The powder is used as a thermal spray to protect surfaces against corrosion at high temperatures. It also has some nuclear applications, prosecutors said.

Kuyumcu was accused of exporting the power twice to Iran via Turkey without first obtaining the required export control license. Prosecutors said he and others used coded language, calling Iran “the neighbor” when discussing sending the powder, according to court papers unsealed Tuesday.

If convicted, Kuyumcu, of New York, could face up to 20 years in prison. Kuyumcu, 44, appeared in federal court Tuesday and was put in home detention and ordered to wear an electronic monitoring bracelet, prosecutors said. His attorney didn’t immediately respond to a request for comment; a call to his company rang unanswered, and an email wasn’t immediately returned.

According to Global Metallurgy’s website, the company is a provider of specialty metal products, services and supply chain solutions. It operates in North and South America, Europe and Asia.

Last month, four people were indicted on charges they conspired to violate trade sanctions by sending technical equipment to Iran.

The arrests come after the breakthrough U.S-Iran nuclear deal, in which the U.S. agreed to drop charges against 14 Iranian nationals, some of whom were accused of trying to send arms and electronic test equipment there. The landmark agreement brought about the lifting of international sanctions after the United Nations verified that Iran had curbed its nuclear activities.

Florida
FBI arrests man in heist of $4.8M in gold from truck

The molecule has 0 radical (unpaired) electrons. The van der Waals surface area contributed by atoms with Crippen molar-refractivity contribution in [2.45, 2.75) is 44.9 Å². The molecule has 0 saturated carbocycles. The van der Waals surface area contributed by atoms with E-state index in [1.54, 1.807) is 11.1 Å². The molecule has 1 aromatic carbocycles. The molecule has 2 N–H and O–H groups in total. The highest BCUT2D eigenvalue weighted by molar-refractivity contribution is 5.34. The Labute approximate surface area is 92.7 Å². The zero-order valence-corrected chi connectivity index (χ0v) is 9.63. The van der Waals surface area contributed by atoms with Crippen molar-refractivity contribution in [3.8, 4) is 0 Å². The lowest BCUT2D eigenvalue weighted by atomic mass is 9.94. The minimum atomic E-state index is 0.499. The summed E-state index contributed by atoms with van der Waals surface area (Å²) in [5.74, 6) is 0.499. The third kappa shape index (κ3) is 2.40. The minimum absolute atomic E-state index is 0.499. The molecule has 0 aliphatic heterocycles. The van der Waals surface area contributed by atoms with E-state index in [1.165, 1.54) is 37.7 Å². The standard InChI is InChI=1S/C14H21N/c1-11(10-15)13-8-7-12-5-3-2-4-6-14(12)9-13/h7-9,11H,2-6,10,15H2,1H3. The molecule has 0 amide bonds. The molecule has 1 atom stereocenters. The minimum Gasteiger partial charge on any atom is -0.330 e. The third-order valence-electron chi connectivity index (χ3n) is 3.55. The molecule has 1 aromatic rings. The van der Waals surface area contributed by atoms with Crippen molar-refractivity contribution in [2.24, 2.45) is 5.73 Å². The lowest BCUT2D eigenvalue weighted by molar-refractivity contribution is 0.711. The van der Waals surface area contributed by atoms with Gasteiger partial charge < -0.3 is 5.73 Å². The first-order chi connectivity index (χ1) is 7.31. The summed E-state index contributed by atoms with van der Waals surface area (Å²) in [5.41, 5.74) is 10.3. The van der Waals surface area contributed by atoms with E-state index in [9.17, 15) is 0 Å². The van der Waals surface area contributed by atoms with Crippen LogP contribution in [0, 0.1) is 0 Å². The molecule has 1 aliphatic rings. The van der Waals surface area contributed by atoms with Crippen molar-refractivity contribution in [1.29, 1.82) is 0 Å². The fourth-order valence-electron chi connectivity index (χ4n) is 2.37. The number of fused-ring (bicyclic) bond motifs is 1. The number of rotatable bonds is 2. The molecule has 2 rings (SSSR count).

MIAMI (AP) — The FBI has arrested a South Florida man in the heist last year of $4.8 million in gold bars from a truck along Interstate 95 in North Carolina.

Miami FBI spokesman Mike Leverock says 46-year-old Adalberto Perez was taken into custody Wednesday at his home in Opa-Locka. Details about the charges and Perez’s alleged role in the robbery were expected to be released later.

Court records didn’t list an attorney for him.

The truck shipment of 275 pounds of gold bars was intercepted in March 2015 by three armed thieves on its way from Miami to Massachusetts. The men bound the hands of the driver and fled with the gold in a white van.

A Miami man previously pleaded guilty to extortion by attempting to sell one gold bar.

Florida
Father indicted on murder charge in death of baby

SARASOTA, Fla. (AP) — A grand jury indicted a Florida man on a first-degree murder charge in the death of his 7-week-old son.

The indictment came Tuesday, some four and a half months after the body of Chance Walsh was found in a shallow grave near Sarasota.

Authorities say Joseph Walsh beat and choked the baby on Sept. 16. The child’s mother, Kristin Bury, has pleaded no contest to aggravated man­slaughter in the boy’s death and will testify against Walsh. She led authorities to the child’s body on Oct. 15 after the couple was arrested in South Carolina.

The Herald-Tribune reports prosecutors aren’t seeking the death penalty because the case doesn’t meet the statutory criteria. If convicted, Walsh faces a mandatory life sentence.